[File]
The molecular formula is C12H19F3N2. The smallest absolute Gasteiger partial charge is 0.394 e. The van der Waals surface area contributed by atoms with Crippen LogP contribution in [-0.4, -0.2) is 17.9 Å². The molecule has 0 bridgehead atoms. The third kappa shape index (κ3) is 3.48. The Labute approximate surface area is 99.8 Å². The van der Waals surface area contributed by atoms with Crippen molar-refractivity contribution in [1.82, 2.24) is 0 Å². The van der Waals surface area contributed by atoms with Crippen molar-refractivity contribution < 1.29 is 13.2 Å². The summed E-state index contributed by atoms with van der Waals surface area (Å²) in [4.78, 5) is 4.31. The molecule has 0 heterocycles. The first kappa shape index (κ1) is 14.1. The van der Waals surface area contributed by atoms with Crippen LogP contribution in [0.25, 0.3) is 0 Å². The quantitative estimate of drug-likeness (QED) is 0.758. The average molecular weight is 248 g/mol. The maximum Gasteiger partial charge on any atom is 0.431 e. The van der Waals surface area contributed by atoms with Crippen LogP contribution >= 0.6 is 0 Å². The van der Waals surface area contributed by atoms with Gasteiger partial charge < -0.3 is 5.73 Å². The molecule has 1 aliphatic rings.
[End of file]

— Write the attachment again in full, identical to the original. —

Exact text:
The molecular formula is C12H19F3N2. The smallest absolute Gasteiger partial charge is 0.394 e. The van der Waals surface area contributed by atoms with Crippen LogP contribution in [-0.4, -0.2) is 17.9 Å². The molecule has 0 bridgehead atoms. The third kappa shape index (κ3) is 3.48. The Labute approximate surface area is 99.8 Å². The van der Waals surface area contributed by atoms with Crippen molar-refractivity contribution in [1.82, 2.24) is 0 Å². The van der Waals surface area contributed by atoms with Crippen molar-refractivity contribution < 1.29 is 13.2 Å². The summed E-state index contributed by atoms with van der Waals surface area (Å²) in [4.78, 5) is 4.31. The molecule has 0 heterocycles. The first kappa shape index (κ1) is 14.1. The van der Waals surface area contributed by atoms with Crippen LogP contribution in [0.25, 0.3) is 0 Å². The quantitative estimate of drug-likeness (QED) is 0.758. The average molecular weight is 248 g/mol. The maximum Gasteiger partial charge on any atom is 0.431 e. The van der Waals surface area contributed by atoms with Crippen LogP contribution >= 0.6 is 0 Å². The van der Waals surface area contributed by atoms with Gasteiger partial charge < -0.3 is 5.73 Å². The molecule has 1 aliphatic rings.